Understanding Dermatitis -- Symptoms
What Are the Symptoms of Dermatitis?
The main symptoms of dermatitis, or skin inflammation, is dry, red, itchy skin.
There are many types of dermatitis. Symptoms can vary depending on the type of dermatitis you have.
Contact dermatitis, caused by exposure to an irritant or allergic reaction, typically shows up as a red rash that is limited to the area of skin exposed to the substance.
Nummular dermatitis, common in people who have dry skin or live in dry environments, shows up as red, itchy, circular patches of weeping, scaly, or crusted skin.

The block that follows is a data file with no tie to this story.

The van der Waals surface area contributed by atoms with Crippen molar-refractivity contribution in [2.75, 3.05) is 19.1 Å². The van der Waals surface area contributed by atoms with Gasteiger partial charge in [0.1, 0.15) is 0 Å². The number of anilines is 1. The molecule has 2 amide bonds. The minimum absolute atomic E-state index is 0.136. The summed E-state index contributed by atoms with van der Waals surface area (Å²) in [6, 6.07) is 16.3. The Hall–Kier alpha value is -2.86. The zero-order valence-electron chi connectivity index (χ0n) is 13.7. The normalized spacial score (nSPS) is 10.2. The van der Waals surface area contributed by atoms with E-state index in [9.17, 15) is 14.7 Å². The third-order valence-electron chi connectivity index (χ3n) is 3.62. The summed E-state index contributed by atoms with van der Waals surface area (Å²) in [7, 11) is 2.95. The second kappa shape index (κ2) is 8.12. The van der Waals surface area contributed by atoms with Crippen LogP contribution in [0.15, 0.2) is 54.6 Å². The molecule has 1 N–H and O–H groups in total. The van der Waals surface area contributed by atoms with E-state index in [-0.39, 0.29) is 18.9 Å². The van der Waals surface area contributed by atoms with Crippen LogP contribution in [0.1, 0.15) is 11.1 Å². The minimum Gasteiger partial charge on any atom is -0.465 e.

Seborrheic dermatitis, called cradle cap in infants, causes greasy, yellowish scales on the scalp and eyebrows, behind the ears, and around the nose.
Stasis dermatitis causes scaling and swelling of the lower legs. Sometimes ulcerated or open skin appears inside the lower legs and around the ankles.
Atopic dermatitis (eczema) can cause extreme, persistent skin itchiness. However, many times, itchiness results simply from dry skin.
Call Your Doctor About Dermatitis if:
- Your skin has oozing sores or other signs of infection. You may need treatment with antibiotics or other drugs.
- The affected skin does not respond to treatment with over-the-counter creams or medicated shampoos. You should have a medical diagnosis and treatment.
- You are exposed to anyone with herpes simplex virus infection while you are having a flare-up of atopic dermatitis (eczema). You may be at increased risk of contracting the viral disorder.